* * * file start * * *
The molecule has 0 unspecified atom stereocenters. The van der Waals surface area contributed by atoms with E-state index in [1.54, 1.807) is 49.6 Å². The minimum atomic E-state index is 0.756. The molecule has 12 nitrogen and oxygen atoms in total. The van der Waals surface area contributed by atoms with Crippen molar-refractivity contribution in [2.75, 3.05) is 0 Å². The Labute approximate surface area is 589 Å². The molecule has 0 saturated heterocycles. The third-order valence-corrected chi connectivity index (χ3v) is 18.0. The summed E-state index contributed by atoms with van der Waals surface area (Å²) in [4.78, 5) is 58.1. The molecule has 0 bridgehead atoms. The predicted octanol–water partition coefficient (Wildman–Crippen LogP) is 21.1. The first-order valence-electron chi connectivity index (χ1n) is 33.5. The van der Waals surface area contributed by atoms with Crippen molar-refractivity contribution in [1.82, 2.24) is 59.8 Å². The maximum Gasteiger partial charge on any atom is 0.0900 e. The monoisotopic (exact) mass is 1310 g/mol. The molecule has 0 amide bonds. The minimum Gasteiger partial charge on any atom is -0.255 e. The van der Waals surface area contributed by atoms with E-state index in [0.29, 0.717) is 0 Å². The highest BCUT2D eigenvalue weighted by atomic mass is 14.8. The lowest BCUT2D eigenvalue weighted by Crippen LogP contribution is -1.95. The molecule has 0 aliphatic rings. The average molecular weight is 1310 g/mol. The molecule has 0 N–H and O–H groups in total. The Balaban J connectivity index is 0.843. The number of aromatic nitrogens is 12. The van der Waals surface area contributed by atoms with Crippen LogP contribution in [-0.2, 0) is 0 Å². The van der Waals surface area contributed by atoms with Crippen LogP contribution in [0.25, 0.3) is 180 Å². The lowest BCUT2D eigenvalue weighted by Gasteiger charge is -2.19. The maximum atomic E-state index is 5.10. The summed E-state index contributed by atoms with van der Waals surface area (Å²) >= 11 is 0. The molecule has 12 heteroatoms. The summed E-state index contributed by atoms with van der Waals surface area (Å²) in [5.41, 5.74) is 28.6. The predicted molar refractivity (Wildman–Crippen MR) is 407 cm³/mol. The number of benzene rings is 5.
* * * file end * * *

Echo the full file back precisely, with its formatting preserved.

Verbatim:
The molecule has 0 unspecified atom stereocenters. The van der Waals surface area contributed by atoms with E-state index in [1.54, 1.807) is 49.6 Å². The minimum atomic E-state index is 0.756. The molecule has 12 nitrogen and oxygen atoms in total. The van der Waals surface area contributed by atoms with Crippen molar-refractivity contribution in [2.75, 3.05) is 0 Å². The Labute approximate surface area is 589 Å². The molecule has 0 saturated heterocycles. The third-order valence-corrected chi connectivity index (χ3v) is 18.0. The summed E-state index contributed by atoms with van der Waals surface area (Å²) in [4.78, 5) is 58.1. The molecule has 0 bridgehead atoms. The predicted octanol–water partition coefficient (Wildman–Crippen LogP) is 21.1. The first-order valence-electron chi connectivity index (χ1n) is 33.5. The van der Waals surface area contributed by atoms with Crippen molar-refractivity contribution in [1.82, 2.24) is 59.8 Å². The maximum Gasteiger partial charge on any atom is 0.0900 e. The monoisotopic (exact) mass is 1310 g/mol. The molecule has 0 amide bonds. The minimum Gasteiger partial charge on any atom is -0.255 e. The van der Waals surface area contributed by atoms with E-state index in [0.29, 0.717) is 0 Å². The highest BCUT2D eigenvalue weighted by atomic mass is 14.8. The lowest BCUT2D eigenvalue weighted by Crippen LogP contribution is -1.95. The molecule has 0 aliphatic rings. The average molecular weight is 1310 g/mol. The molecule has 0 N–H and O–H groups in total. The Balaban J connectivity index is 0.843. The number of aromatic nitrogens is 12. The van der Waals surface area contributed by atoms with Crippen LogP contribution in [-0.2, 0) is 0 Å². The van der Waals surface area contributed by atoms with Crippen LogP contribution in [0.25, 0.3) is 180 Å². The lowest BCUT2D eigenvalue weighted by Gasteiger charge is -2.19. The maximum atomic E-state index is 5.10. The summed E-state index contributed by atoms with van der Waals surface area (Å²) >= 11 is 0. The molecule has 12 heteroatoms. The summed E-state index contributed by atoms with van der Waals surface area (Å²) in [5.41, 5.74) is 28.6. The predicted molar refractivity (Wildman–Crippen MR) is 407 cm³/mol. The number of benzene rings is 5.